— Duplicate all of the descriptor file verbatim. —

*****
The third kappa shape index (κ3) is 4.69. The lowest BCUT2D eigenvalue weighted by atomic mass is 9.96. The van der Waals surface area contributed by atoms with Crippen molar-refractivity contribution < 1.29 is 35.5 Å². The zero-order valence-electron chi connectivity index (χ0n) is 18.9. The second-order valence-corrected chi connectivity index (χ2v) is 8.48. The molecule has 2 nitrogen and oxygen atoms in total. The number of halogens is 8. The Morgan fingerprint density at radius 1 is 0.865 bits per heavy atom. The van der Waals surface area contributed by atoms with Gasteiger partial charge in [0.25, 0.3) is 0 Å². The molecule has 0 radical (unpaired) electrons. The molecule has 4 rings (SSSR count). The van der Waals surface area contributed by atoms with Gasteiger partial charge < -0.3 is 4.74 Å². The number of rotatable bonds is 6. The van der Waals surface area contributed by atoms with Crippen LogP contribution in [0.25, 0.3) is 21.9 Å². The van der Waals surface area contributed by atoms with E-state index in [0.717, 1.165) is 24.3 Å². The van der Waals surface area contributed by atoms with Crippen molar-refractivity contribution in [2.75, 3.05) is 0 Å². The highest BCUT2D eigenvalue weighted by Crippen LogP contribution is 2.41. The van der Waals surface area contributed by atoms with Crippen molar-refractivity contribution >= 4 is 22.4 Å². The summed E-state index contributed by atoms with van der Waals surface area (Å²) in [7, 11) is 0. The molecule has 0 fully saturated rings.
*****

The third kappa shape index (κ3) is 4.69. The lowest BCUT2D eigenvalue weighted by atomic mass is 9.96. The van der Waals surface area contributed by atoms with Crippen molar-refractivity contribution < 1.29 is 35.5 Å². The zero-order valence-electron chi connectivity index (χ0n) is 18.9. The second-order valence-corrected chi connectivity index (χ2v) is 8.48. The molecule has 2 nitrogen and oxygen atoms in total. The number of halogens is 8. The Morgan fingerprint density at radius 1 is 0.865 bits per heavy atom. The van der Waals surface area contributed by atoms with Gasteiger partial charge in [0.25, 0.3) is 0 Å². The molecule has 0 radical (unpaired) electrons. The molecule has 4 rings (SSSR count). The van der Waals surface area contributed by atoms with Gasteiger partial charge < -0.3 is 4.74 Å². The number of rotatable bonds is 6. The van der Waals surface area contributed by atoms with Crippen LogP contribution in [0.25, 0.3) is 21.9 Å². The van der Waals surface area contributed by atoms with E-state index in [0.717, 1.165) is 24.3 Å². The van der Waals surface area contributed by atoms with Crippen molar-refractivity contribution in [2.75, 3.05) is 0 Å². The highest BCUT2D eigenvalue weighted by Crippen LogP contribution is 2.41. The van der Waals surface area contributed by atoms with Crippen molar-refractivity contribution >= 4 is 22.4 Å². The summed E-state index contributed by atoms with van der Waals surface area (Å²) in [7, 11) is 0. The molecule has 0 fully saturated rings.